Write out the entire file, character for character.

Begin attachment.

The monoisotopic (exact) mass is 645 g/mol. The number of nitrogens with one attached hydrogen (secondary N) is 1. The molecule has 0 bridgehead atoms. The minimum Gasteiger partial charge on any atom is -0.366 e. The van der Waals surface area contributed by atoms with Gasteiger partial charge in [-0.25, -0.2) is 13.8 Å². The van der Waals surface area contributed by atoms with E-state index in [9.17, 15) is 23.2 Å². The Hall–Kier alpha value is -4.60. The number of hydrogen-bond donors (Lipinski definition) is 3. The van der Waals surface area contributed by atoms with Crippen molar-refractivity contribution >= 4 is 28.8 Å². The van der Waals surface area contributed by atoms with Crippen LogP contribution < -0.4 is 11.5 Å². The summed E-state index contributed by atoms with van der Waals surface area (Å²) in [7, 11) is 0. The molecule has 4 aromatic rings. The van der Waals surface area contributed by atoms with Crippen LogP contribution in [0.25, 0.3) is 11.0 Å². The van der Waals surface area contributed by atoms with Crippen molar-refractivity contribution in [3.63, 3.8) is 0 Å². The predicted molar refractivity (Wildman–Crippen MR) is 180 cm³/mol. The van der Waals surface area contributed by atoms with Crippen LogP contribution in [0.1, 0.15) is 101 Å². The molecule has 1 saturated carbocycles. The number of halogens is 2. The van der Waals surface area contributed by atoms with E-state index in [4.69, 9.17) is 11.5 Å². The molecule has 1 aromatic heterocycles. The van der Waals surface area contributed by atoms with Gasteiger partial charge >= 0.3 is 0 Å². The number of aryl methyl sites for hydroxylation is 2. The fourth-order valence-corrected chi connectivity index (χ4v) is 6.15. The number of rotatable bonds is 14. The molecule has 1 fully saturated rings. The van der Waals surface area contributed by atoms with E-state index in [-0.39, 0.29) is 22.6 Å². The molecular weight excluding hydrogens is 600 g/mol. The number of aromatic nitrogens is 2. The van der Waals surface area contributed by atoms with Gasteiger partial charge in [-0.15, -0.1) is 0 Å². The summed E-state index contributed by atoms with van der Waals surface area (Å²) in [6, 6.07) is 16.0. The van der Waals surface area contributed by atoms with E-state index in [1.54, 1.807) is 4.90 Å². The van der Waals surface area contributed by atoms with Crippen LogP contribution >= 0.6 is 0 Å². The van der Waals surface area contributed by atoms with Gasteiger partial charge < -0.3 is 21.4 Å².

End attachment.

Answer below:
The monoisotopic (exact) mass is 645 g/mol. The number of nitrogens with one attached hydrogen (secondary N) is 1. The molecule has 0 bridgehead atoms. The minimum Gasteiger partial charge on any atom is -0.366 e. The van der Waals surface area contributed by atoms with Gasteiger partial charge in [-0.25, -0.2) is 13.8 Å². The van der Waals surface area contributed by atoms with E-state index in [9.17, 15) is 23.2 Å². The Hall–Kier alpha value is -4.60. The number of hydrogen-bond donors (Lipinski definition) is 3. The van der Waals surface area contributed by atoms with Crippen molar-refractivity contribution >= 4 is 28.8 Å². The van der Waals surface area contributed by atoms with Crippen LogP contribution < -0.4 is 11.5 Å². The summed E-state index contributed by atoms with van der Waals surface area (Å²) in [7, 11) is 0. The molecule has 4 aromatic rings. The van der Waals surface area contributed by atoms with Crippen LogP contribution in [0.25, 0.3) is 11.0 Å². The van der Waals surface area contributed by atoms with Crippen molar-refractivity contribution in [3.63, 3.8) is 0 Å². The predicted molar refractivity (Wildman–Crippen MR) is 180 cm³/mol. The van der Waals surface area contributed by atoms with Crippen LogP contribution in [0.1, 0.15) is 101 Å². The molecule has 1 saturated carbocycles. The number of halogens is 2. The van der Waals surface area contributed by atoms with E-state index in [4.69, 9.17) is 11.5 Å². The molecule has 1 aromatic heterocycles. The van der Waals surface area contributed by atoms with Gasteiger partial charge >= 0.3 is 0 Å². The number of aryl methyl sites for hydroxylation is 2. The fourth-order valence-corrected chi connectivity index (χ4v) is 6.15. The number of rotatable bonds is 14. The molecule has 1 fully saturated rings. The van der Waals surface area contributed by atoms with E-state index in [-0.39, 0.29) is 22.6 Å². The molecular weight excluding hydrogens is 600 g/mol. The number of aromatic nitrogens is 2. The van der Waals surface area contributed by atoms with Gasteiger partial charge in [-0.15, -0.1) is 0 Å². The summed E-state index contributed by atoms with van der Waals surface area (Å²) in [6, 6.07) is 16.0. The van der Waals surface area contributed by atoms with E-state index in [1.54, 1.807) is 4.90 Å². The van der Waals surface area contributed by atoms with Crippen LogP contribution >= 0.6 is 0 Å². The van der Waals surface area contributed by atoms with Gasteiger partial charge < -0.3 is 21.4 Å².